Kate: I cherish my Hollins friendships. They are special in that we all met at a certain point as young adults, without our families around for the first time, so we learned to make our own families at school. That was a big part of stepping out on my own, knowing there were people which I could fall back on from Hollins. When I think of Alison, I think of our trip to Paris. She was an amazing student and always cracked me up. I remember loving how she was going on to study art history after college, which prompted me to apply to work at an art museum after graduation. What really makes me laugh is this Southern belle (and her accent) now lives farther north than I do.
Class of 1998: Cara Markert Kaufman and Natalie Elliott
Cara: I can go years without seeing my Hollins friends, but when we’re back together, it is like we never left. With my closest Hollins friends, I rarely go more than a few days without talking/Facebooking/tweeting/texting them. This photo is special because Natalie is probably my first and closest Hollins friend. We had so much fun at Hollins, in London, on road trips, etc. I especially love that I can just say “hey” to her, and it’s as if we’re back to our junior year again.
Class of 2003: Carol Clements Motley and Ashleigh Feist Barraco
Ashleigh: There’s just a bond that forms between friends during those four years, and coming back during reunion gives you a chance to reflect on all those memories. This was my first time back to Hollins for a reunion. I had been back for other things, but just not a reunion. I met Carol during our freshman orientation, and we lived together in the apartments our junior year and were roommates our senior year. We’ve kept in touch over the years, but it isn’t always easy since we both have young families. During reunion, we reminisced about classes and favorite professors, sat in the rocking chairs and walked the loop, and just caught up on our lives and our families.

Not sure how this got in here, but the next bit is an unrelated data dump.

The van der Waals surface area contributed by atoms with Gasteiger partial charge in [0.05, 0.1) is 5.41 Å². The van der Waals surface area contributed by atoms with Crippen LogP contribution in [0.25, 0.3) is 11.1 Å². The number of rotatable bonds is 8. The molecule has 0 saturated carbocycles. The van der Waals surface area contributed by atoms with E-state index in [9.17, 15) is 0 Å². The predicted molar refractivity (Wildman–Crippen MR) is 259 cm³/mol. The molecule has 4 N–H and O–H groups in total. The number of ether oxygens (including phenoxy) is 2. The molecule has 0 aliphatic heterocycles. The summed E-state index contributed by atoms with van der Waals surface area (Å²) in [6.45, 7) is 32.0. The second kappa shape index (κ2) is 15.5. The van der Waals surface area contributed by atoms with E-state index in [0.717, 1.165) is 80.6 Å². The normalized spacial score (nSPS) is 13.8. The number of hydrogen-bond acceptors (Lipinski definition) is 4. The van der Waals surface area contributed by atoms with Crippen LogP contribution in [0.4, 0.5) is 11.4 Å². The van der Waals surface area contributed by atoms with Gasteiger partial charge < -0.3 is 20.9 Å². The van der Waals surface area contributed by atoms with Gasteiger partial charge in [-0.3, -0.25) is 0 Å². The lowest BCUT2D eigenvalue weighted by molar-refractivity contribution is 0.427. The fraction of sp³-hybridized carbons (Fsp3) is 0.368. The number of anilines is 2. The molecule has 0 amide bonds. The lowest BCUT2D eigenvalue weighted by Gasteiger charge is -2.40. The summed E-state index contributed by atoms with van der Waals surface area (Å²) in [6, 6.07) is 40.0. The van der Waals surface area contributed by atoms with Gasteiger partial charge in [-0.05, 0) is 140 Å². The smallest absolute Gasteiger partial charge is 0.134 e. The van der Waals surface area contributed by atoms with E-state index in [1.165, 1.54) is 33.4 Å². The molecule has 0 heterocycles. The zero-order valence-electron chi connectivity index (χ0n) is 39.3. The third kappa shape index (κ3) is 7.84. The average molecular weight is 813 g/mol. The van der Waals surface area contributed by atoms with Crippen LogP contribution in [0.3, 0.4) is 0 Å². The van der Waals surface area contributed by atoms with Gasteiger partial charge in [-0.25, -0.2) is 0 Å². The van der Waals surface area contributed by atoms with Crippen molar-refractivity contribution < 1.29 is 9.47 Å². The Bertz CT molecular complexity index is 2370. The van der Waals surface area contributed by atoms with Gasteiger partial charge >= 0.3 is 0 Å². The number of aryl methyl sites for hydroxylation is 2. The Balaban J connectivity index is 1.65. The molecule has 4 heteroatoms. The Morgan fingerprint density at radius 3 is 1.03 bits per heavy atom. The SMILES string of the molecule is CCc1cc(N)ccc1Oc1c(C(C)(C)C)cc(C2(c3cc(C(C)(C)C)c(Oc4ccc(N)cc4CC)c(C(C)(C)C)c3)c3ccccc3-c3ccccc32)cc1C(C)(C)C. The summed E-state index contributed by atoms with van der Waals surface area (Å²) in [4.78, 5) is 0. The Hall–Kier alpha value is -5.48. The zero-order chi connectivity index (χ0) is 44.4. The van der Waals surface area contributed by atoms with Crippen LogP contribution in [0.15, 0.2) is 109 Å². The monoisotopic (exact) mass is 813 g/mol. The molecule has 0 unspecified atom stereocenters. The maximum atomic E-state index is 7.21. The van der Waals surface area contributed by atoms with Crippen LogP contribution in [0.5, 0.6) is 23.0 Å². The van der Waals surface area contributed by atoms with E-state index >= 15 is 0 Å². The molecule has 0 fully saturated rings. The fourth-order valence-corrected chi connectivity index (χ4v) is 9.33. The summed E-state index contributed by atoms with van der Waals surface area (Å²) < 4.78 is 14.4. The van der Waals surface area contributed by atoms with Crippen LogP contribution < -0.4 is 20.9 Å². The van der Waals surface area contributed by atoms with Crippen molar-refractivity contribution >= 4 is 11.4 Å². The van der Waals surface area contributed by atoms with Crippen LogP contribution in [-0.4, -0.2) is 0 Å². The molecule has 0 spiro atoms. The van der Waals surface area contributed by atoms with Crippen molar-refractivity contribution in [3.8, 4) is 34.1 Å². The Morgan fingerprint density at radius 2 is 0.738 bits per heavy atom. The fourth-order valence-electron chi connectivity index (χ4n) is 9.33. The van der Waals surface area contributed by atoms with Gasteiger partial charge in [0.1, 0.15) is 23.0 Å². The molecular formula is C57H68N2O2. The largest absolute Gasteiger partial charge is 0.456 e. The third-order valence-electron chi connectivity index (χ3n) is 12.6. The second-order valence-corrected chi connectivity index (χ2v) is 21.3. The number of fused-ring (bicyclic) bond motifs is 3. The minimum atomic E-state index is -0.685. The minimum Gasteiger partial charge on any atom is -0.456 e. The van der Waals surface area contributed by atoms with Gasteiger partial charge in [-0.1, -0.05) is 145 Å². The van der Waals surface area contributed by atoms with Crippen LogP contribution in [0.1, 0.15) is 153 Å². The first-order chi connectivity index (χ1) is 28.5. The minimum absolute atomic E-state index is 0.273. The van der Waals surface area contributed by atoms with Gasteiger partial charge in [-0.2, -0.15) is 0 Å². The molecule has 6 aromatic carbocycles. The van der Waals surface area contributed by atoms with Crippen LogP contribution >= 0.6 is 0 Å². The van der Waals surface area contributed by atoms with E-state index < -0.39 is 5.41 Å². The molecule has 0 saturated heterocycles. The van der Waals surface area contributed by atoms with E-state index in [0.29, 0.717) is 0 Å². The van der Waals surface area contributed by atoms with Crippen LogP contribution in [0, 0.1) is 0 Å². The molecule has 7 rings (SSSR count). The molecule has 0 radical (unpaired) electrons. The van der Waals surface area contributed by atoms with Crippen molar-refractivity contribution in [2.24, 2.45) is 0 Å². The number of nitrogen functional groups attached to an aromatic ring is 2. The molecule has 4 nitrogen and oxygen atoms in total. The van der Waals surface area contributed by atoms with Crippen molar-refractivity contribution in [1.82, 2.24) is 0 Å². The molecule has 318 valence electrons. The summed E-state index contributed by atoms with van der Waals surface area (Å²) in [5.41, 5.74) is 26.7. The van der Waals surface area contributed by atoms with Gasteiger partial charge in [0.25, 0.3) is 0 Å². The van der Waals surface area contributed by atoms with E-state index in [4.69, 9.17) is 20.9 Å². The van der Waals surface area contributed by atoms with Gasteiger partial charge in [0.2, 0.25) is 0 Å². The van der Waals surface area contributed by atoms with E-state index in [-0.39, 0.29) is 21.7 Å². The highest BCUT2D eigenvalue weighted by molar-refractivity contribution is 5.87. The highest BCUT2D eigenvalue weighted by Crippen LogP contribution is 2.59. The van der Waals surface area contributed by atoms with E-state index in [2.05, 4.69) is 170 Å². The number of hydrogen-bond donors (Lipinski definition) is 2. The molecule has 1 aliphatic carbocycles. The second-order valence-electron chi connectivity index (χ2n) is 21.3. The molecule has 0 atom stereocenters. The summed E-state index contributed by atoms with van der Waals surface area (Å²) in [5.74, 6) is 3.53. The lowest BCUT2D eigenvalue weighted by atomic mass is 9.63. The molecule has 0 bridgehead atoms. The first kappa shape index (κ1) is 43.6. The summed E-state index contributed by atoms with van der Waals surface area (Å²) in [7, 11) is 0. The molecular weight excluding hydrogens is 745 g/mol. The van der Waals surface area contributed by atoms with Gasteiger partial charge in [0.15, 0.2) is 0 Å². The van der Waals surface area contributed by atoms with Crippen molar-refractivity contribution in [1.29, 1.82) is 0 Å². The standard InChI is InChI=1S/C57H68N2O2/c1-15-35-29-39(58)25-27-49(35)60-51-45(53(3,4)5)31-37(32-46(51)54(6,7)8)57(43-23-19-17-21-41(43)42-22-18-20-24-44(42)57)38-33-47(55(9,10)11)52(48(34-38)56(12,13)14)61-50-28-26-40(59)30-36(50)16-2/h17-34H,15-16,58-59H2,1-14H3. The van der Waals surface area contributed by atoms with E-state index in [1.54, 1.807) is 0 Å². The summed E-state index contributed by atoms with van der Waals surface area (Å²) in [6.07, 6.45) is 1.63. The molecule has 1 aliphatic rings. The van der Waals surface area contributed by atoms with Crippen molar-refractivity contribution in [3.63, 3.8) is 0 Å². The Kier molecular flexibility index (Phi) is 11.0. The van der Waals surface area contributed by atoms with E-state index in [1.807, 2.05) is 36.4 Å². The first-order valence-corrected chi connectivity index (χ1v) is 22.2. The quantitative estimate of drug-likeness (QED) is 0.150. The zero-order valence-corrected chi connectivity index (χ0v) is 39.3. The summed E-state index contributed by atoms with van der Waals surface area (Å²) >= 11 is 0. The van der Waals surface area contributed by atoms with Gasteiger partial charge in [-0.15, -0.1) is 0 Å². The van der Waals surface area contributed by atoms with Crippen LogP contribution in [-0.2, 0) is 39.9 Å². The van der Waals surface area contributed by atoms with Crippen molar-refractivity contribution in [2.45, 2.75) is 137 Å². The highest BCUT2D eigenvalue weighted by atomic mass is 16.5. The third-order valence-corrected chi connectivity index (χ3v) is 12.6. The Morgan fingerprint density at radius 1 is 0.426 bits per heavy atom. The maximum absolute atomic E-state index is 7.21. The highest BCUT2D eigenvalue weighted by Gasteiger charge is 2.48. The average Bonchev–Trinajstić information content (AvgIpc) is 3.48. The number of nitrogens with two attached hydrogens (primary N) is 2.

Class of 2016: Maya Rioux and Pavithra Suresh
Pavithra: My Hollins friendships are not like my other friendships simply because I don’t have friends at Hollins: I have sisters. It’s difficult not to form close bonds with the incredible women who attend Hollins. As I have grown through Hollins, my sisters have grown with me. Seeing alumnae at reunion really showed the strength of the bonds of the Hollins sisterhood. It was incredible to see how naturally the alumnae were able to collapse into their friendships from Hollins.
1988: Sarah Achenbach and Susan Spence
Sarah: Susan is home to me. We only see and usually talk to each other every five years but time melts away as soon as I hear her laugh. I have so many great memories of time spent together when we were students, and I know that every time I see her, I will have plenty more. Plus, she laughs at my jokes.
Writer: Sarah Achenbach ’88 is director of communications for Garrison Forest School in Baltimore. She writes for numerous regional publications and in 2008 co-authored Spirit of Place/Baltimore’s Favorite Spaces with photographer Bill McAllen, which City Paper named “Best Book About Baltimore.” She also wrote A Century of Spirit: Garrison Forest School, 1910-2010.
Photographers: Olivia Body ’08 is a professional photographer who lives with her family in Charleston, South Carolina. Kerry Kinnison ’12 is assistant director of the Hollins Fund.